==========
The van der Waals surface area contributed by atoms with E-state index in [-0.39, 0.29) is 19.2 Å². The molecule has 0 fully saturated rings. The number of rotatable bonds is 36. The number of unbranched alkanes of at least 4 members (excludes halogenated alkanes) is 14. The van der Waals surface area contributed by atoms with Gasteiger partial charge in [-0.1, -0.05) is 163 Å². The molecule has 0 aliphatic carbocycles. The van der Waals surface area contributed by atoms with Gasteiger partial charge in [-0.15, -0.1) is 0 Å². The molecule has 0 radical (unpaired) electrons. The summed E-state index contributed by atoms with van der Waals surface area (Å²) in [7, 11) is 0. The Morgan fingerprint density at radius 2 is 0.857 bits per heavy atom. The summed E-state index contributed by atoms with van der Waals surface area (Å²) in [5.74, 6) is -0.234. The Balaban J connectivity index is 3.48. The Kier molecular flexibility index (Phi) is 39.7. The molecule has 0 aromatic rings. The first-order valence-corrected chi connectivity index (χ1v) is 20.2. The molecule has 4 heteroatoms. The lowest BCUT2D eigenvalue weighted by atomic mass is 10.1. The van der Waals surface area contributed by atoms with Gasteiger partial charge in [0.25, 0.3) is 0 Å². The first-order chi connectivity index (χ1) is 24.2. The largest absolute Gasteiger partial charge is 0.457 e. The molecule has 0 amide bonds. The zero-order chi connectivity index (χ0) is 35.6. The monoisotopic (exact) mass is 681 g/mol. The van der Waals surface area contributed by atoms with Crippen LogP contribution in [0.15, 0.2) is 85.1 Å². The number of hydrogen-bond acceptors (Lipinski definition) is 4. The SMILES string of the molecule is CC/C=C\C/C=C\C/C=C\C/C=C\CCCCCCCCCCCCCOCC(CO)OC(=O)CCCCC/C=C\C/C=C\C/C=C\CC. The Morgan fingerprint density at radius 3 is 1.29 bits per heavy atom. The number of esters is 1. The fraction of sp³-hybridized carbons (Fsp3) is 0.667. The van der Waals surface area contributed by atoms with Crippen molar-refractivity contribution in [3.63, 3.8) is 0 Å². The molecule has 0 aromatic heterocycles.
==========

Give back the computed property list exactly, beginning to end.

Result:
The van der Waals surface area contributed by atoms with E-state index in [-0.39, 0.29) is 19.2 Å². The molecule has 0 fully saturated rings. The number of rotatable bonds is 36. The number of unbranched alkanes of at least 4 members (excludes halogenated alkanes) is 14. The van der Waals surface area contributed by atoms with Gasteiger partial charge in [-0.1, -0.05) is 163 Å². The molecule has 0 aliphatic carbocycles. The van der Waals surface area contributed by atoms with Gasteiger partial charge in [-0.15, -0.1) is 0 Å². The molecule has 0 radical (unpaired) electrons. The summed E-state index contributed by atoms with van der Waals surface area (Å²) in [7, 11) is 0. The Morgan fingerprint density at radius 2 is 0.857 bits per heavy atom. The summed E-state index contributed by atoms with van der Waals surface area (Å²) in [5.74, 6) is -0.234. The Balaban J connectivity index is 3.48. The Kier molecular flexibility index (Phi) is 39.7. The molecule has 0 aromatic rings. The first-order valence-corrected chi connectivity index (χ1v) is 20.2. The molecule has 4 heteroatoms. The lowest BCUT2D eigenvalue weighted by atomic mass is 10.1. The van der Waals surface area contributed by atoms with Gasteiger partial charge in [0.25, 0.3) is 0 Å². The first-order chi connectivity index (χ1) is 24.2. The largest absolute Gasteiger partial charge is 0.457 e. The molecule has 0 amide bonds. The zero-order chi connectivity index (χ0) is 35.6. The monoisotopic (exact) mass is 681 g/mol. The van der Waals surface area contributed by atoms with Crippen LogP contribution in [0.15, 0.2) is 85.1 Å². The number of hydrogen-bond acceptors (Lipinski definition) is 4. The SMILES string of the molecule is CC/C=C\C/C=C\C/C=C\C/C=C\CCCCCCCCCCCCCOCC(CO)OC(=O)CCCCC/C=C\C/C=C\C/C=C\CC. The Morgan fingerprint density at radius 3 is 1.29 bits per heavy atom. The number of esters is 1. The fraction of sp³-hybridized carbons (Fsp3) is 0.667. The van der Waals surface area contributed by atoms with Crippen molar-refractivity contribution in [3.63, 3.8) is 0 Å². The molecule has 0 aromatic heterocycles.